Further under-planting into the containers not only adds a feature to the garden but it helps to maintain the health of the larger plants. Both my roses and small trees are underplanted, the roses sit on top of Herbs such as thyme and lavender. Alpines such as Campanula cascade grow over the lips of the containers and I even underplant with strawberries. This creates a little micro-climate all of its own, it helps retain moisture around the roots and humidity around the plants. It'll also keep weeds from coming in and competing with my chosen plants so all round it's a win-win. Further to this, I like to feed these stalwarts of my balcony garden with Bocking 14 Comfrey pellets, top dress with compost and give the occasional liquid feed with seaweed extract. This along with my attentive nature to their irrigation requirements seems to keep these fantastic plants happy.
Of course, autumn is also a big moment for seasonal changes. The summer bedding, tomato crops, peppers and chillies are all coming to the end of their summer work. The chillies I can bring indoors but it’s off to the compost bin with all the other seasonal plants. It's now time for me to fill my many hanging baskets and pots with spring bedding. Like all dedicated gardeners I love the anticipation of what lies ahead, so I get my head into bulb catalogues and plan the future. Planting bulbs in October will be one of the most worthwhile projects you can do on a balcony garden.
Once planted you have at least four months of successional flowering that will come your way from late winter to early summer. Snowdrops for February, Crocus and Daffodil for March, Tulips and Daffodils for April and Allium and Tulip for May and that's just a sample of the world of bulbs. Colour can be added cover the top of the bulbs in the form of Pansies, Forget-me-nots Wallflowers and Primrose. Some of these will flower through the autumn and winter but it’s in spring when they flower profusely, and the bulbs explode through and you realise that your autumnal efforts were all worthwhile.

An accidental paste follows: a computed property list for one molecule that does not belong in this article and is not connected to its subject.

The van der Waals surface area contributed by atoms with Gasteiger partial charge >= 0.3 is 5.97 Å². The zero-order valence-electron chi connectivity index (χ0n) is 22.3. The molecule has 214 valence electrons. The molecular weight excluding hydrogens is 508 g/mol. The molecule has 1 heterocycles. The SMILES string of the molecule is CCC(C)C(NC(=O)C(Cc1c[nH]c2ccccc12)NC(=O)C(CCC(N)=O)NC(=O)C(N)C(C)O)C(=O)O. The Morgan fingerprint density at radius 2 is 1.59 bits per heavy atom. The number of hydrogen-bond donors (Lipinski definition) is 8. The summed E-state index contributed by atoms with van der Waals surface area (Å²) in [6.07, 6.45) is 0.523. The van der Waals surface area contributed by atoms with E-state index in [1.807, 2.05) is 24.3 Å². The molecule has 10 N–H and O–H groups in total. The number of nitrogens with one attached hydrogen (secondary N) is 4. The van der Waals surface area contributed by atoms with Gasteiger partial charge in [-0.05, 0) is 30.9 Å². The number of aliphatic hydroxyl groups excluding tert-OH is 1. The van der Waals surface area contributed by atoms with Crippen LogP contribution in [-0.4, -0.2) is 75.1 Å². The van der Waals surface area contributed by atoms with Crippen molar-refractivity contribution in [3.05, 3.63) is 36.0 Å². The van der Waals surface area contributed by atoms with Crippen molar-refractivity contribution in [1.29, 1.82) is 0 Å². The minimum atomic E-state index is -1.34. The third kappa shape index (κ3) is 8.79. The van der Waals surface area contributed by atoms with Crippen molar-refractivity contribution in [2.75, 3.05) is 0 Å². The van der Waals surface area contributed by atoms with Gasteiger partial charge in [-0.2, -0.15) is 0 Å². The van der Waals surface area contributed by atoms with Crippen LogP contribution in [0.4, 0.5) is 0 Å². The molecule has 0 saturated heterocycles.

Planting spring bulbs in containers is an enjoyable easy job but the change-over of seasonal planting provides an opportunity to refresh the soil in my baskets and containers. Most soil will be removed with the summer bedding plants and edibles. The roots tend to fill the containers, but I knock off as much soil as I can back into the container and then top up with fresh peat-free potting compost and throw in a few organic fertiliser pellets for good measure. I also prop up the containers on the deck with a couple of house of bricks, protecting the roots from frost and avoiding waterlogging.
Of course, it’s easy to feel that growing fresh food on the balcony is no longer possible now the dark months are looming. However, there is plenty you can do. I like to play around a bit and rainbow chard planted in the middle of a container or basket surrounded by pansies or primroses gives me both colour and edible leaves for the kitchen. I also keep a large trough which contains a reservoir in its base. This is great for growing food as the soil acts as a wick and pulls up moisture by capillary action making it less likely to dry out. In here I grow spinach, rocket, salad leaves, oriental mustards and mizuma. Being in London I can grow these pretty comfortably, but I may lose out a bit when the daylight is at its shortest but until that happens fresh salad will continue to grace the kitchen.
So as the winter beckons on the balcony garden, far from being something to be forgotten, it is a hive of colour and activity in the autumn. I’ll be checking on it regularly, picking over any dead leaves, staking anything that's getting blown around and of course, one of my favourite jobs will be making sure my small feathery visitors get plenty of food and water. I have to look after them, as they make it all worth-while.